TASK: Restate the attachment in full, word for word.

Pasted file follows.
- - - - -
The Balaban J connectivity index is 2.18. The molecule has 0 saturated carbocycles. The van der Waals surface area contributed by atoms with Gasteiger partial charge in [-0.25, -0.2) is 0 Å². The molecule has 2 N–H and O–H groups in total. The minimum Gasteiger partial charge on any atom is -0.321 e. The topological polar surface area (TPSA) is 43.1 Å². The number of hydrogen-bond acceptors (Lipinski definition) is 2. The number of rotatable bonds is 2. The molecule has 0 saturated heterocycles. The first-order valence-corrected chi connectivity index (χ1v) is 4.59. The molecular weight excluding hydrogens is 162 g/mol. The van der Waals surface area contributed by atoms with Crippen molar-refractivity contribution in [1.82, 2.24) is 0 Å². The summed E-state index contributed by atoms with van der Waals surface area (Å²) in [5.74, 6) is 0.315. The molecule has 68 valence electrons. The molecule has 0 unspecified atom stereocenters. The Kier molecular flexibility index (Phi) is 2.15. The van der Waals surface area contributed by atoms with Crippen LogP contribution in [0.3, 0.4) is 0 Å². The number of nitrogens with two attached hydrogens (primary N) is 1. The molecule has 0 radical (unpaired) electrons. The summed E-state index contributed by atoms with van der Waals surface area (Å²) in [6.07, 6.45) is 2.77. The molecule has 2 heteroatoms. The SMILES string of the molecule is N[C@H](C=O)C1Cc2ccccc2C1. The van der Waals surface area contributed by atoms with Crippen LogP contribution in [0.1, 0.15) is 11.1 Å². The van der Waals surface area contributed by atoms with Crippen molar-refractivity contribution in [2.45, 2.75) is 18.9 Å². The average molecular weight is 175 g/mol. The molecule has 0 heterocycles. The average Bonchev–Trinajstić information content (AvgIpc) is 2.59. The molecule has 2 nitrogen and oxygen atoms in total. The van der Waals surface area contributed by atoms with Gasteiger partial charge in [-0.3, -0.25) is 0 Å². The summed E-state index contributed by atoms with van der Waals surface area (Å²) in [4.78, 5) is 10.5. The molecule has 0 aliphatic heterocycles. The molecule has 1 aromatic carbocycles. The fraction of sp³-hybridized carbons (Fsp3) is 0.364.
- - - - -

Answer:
The Balaban J connectivity index is 2.18. The molecule has 0 saturated carbocycles. The van der Waals surface area contributed by atoms with Gasteiger partial charge in [-0.25, -0.2) is 0 Å². The molecule has 2 N–H and O–H groups in total. The minimum Gasteiger partial charge on any atom is -0.321 e. The topological polar surface area (TPSA) is 43.1 Å². The number of hydrogen-bond acceptors (Lipinski definition) is 2. The number of rotatable bonds is 2. The molecule has 0 saturated heterocycles. The first-order valence-corrected chi connectivity index (χ1v) is 4.59. The molecular weight excluding hydrogens is 162 g/mol. The van der Waals surface area contributed by atoms with Crippen molar-refractivity contribution in [1.82, 2.24) is 0 Å². The summed E-state index contributed by atoms with van der Waals surface area (Å²) in [5.74, 6) is 0.315. The molecule has 68 valence electrons. The molecule has 0 unspecified atom stereocenters. The Kier molecular flexibility index (Phi) is 2.15. The van der Waals surface area contributed by atoms with Crippen LogP contribution in [0.3, 0.4) is 0 Å². The number of nitrogens with two attached hydrogens (primary N) is 1. The molecule has 0 radical (unpaired) electrons. The summed E-state index contributed by atoms with van der Waals surface area (Å²) in [6.07, 6.45) is 2.77. The molecule has 2 heteroatoms. The SMILES string of the molecule is N[C@H](C=O)C1Cc2ccccc2C1. The van der Waals surface area contributed by atoms with Crippen LogP contribution in [0.1, 0.15) is 11.1 Å². The van der Waals surface area contributed by atoms with Crippen molar-refractivity contribution in [2.45, 2.75) is 18.9 Å². The average molecular weight is 175 g/mol. The molecule has 0 heterocycles. The average Bonchev–Trinajstić information content (AvgIpc) is 2.59. The molecule has 2 nitrogen and oxygen atoms in total. The van der Waals surface area contributed by atoms with Gasteiger partial charge in [-0.3, -0.25) is 0 Å². The summed E-state index contributed by atoms with van der Waals surface area (Å²) in [4.78, 5) is 10.5. The molecule has 0 aliphatic heterocycles. The molecule has 1 aromatic carbocycles. The fraction of sp³-hybridized carbons (Fsp3) is 0.364.